It takes some planning—and the right cold weather gear—but then you're set to head out at any time.
Here are my tips to help you enjoy winter runs, too:
Mind the Sweat1 of 8
You don't realize how much you sweat when you run outside in the cold. When you have a few layers on, the sweat will often evaporate during your run, especially with low humidity and wind. High tech fabrics help to keep you warm and dry, but you may not realize how much you have sweated, because it's not running down your legs.
You may not feel thirsty, but make sure that you stay hydrated, especially on runs longer than an hour. If you do not drink during your run then make sure you drink after. (More about the importance of staying hydrated.)
Watch the Thermostat2 of 8
Everyone has a different thermostat. Figuring out what to wear for different weather conditions may take a bit of trial and error. You should start out feeling chilly before you run. But you'll warm up and start feeling more comfortable between 8 and 15 minutes in. If you're doing a faster tempo run then you will be warmer than on a slower run.
Avoid the Wind3 of 8
I always look at which direction the wind is coming from. If the wind is greater than 10 mph, it will be a factor when running. Not only will it slow you down but it will affect your body temp. If you know the wind usually comes from one direction, like the North, then try to run East/West for the majority of the run.
Try to avoid running into the wind for an extended period. It's best to face the wind at the beginning of your workout, when your sweat is minimal. Running into the wind after you've sweat a lot can make you really cold. If you have to run into the wind then I suggest doing a lot of zig—zagging to minimize the effect.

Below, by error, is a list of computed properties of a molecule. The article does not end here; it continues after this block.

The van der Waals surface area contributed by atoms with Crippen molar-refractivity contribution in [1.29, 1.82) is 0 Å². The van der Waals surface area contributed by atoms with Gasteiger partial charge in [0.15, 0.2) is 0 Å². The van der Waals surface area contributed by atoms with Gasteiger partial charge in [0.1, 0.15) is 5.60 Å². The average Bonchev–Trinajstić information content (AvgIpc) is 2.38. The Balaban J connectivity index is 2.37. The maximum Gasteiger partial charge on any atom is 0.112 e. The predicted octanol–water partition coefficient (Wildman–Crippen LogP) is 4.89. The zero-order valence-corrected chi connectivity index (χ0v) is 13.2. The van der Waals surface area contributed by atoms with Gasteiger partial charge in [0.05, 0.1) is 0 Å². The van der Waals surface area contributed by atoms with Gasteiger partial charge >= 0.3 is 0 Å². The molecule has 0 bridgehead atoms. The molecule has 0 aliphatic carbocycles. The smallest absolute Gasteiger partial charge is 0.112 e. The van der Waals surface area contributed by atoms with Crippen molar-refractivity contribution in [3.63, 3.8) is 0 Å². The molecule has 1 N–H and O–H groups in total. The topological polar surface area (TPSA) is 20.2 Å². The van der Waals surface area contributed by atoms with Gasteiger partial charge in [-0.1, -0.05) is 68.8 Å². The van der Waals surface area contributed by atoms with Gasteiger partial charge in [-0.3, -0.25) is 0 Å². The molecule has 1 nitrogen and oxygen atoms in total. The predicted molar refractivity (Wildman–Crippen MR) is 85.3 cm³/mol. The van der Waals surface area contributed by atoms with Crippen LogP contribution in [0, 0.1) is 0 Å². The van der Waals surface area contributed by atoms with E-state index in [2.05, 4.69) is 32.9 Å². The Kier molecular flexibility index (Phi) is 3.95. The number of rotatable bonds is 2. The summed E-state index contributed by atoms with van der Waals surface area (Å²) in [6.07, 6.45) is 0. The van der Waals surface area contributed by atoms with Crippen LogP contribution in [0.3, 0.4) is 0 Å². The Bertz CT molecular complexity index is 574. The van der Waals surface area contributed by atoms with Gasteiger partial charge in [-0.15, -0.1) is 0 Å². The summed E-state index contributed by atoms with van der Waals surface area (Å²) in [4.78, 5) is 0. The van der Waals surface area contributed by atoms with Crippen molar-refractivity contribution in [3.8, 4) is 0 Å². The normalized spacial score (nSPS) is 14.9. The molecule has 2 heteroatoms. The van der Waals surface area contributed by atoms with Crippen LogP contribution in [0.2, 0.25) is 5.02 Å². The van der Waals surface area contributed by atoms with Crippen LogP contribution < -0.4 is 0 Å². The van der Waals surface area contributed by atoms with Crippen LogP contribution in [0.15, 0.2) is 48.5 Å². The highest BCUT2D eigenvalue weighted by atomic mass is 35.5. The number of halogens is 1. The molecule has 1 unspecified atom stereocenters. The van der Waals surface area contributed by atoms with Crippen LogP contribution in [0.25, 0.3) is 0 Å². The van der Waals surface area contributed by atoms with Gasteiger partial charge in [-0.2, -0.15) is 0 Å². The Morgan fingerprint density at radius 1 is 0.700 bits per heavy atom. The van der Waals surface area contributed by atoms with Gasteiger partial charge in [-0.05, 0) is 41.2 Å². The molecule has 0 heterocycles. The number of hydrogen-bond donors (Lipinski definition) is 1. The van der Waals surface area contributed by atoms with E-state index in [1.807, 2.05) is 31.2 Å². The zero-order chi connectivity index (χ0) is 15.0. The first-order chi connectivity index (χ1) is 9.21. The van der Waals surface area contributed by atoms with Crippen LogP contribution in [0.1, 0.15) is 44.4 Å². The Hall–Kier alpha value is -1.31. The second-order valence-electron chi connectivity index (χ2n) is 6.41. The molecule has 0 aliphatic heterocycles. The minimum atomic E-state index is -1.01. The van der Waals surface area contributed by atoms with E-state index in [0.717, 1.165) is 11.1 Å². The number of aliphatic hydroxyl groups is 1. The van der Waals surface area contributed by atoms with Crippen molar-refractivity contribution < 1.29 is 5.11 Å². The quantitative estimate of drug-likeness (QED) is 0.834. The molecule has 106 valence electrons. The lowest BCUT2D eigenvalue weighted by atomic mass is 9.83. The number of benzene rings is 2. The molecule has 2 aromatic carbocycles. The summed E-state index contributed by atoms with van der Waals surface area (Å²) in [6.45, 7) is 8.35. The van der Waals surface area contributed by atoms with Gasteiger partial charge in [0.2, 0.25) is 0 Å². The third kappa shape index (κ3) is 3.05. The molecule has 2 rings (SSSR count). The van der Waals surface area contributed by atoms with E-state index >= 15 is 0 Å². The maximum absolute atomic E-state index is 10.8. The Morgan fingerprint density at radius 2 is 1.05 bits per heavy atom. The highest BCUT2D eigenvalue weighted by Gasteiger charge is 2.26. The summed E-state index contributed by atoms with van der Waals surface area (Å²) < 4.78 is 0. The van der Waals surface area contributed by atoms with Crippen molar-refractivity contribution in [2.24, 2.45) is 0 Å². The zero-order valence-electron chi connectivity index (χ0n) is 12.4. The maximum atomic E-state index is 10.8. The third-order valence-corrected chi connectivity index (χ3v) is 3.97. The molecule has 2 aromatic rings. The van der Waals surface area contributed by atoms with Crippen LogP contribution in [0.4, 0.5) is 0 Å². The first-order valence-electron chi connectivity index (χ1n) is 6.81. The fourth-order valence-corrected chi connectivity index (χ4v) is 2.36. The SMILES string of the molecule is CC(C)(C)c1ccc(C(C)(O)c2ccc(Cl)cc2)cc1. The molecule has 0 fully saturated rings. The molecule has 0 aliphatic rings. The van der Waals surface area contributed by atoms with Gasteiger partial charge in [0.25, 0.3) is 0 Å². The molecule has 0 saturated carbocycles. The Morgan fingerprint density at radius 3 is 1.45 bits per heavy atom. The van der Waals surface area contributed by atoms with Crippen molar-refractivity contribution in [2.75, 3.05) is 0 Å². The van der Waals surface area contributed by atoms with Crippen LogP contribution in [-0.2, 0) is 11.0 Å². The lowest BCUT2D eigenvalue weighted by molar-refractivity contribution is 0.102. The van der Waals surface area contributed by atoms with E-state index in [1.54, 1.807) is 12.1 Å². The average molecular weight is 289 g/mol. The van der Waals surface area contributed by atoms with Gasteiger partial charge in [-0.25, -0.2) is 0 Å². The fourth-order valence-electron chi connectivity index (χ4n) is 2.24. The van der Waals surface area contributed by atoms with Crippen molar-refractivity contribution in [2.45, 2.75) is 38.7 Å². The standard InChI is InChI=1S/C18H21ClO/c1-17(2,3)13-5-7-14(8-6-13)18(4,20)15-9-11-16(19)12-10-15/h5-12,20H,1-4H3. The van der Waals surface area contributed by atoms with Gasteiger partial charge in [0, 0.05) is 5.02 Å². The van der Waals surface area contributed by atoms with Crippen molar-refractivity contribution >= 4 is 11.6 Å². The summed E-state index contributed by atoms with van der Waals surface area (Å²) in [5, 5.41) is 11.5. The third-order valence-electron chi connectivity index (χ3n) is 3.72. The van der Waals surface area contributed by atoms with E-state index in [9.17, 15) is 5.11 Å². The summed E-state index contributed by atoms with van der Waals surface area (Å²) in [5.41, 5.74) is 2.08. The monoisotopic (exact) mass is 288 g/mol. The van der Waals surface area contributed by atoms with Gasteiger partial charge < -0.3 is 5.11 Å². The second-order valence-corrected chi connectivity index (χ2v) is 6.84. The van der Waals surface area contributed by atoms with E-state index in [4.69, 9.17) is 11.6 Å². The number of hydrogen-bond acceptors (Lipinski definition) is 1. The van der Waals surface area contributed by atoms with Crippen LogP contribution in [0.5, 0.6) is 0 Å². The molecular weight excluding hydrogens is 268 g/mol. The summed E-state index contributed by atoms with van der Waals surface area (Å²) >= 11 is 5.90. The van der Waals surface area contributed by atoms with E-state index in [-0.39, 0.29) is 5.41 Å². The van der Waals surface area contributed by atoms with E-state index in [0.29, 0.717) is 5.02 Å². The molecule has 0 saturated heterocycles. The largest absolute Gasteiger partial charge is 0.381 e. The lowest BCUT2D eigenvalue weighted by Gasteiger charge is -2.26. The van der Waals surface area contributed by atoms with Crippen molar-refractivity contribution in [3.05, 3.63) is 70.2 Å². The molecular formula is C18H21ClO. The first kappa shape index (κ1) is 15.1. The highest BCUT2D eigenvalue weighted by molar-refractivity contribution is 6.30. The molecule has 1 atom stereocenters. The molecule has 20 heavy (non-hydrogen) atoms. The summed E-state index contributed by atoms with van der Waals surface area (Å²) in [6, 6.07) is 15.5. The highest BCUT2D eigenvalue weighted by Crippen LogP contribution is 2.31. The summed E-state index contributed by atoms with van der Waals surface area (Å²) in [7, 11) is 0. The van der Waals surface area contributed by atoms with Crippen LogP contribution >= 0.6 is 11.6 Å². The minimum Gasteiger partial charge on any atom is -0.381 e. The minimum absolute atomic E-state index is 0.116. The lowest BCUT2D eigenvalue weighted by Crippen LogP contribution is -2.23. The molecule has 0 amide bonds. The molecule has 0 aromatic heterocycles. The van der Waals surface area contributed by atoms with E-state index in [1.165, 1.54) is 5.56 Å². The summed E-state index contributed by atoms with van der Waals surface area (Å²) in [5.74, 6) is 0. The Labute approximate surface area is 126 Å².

You can also wear a wind blocking jacket and/or pants, with vents.
Grip the Snow4 of 8
Snow can be OK if it's not too slippery. Choose to run on extra wide streets that have been plowed and salted (run opposite of traffic). My winter routes are really boring, but I know the streets I can run on safely. These streets are wide, well lit and clear. If there's a lot of snow, you can wear trail shoes with GOR-TEX or the slip on grippers that go over your shoes.
Put Safety First5 of 8
Safety is important, especially when you're running in the dark. Choose routes that are well lit if possible. Wear clothing that has reflective details, use a headlamp, and wear a reflective vest.
Layer Up6 of 8
Layers help keep the heat in and the air circulating. Moisture wicking fabric helps keeps clothes from becoming saturated. Wool is also another good option. Make sure that if it's subzero, all exposed skin is covered. It's also a good idea to wear jackets and pants that have venting, particularly on long runs. When it's 15 degrees or colder out, I layer a pair of light weight (unpadded) biker shorts under my thermal tights; this really helps to keep the glutes warm.
Put it all Together7 of 8
I temperature rate all my winter running clothes. That way I know what to wear based on what the temperature is outside. Always read the temperature by the wind chill factor (not the actual temperature).
You will start out feeling cold, but you'll warm up in 5 to 15 minutes. Remember that your individual thermostat is unique, so make adjustments as necessary. When the temperatures drops below 20 degrees, consider wearing three layers—a bottom layer to wick away moisture; a middle layer to retain the heat; and the outer layer to block the wind. Venting is important, especially when running in extreme cold or wind.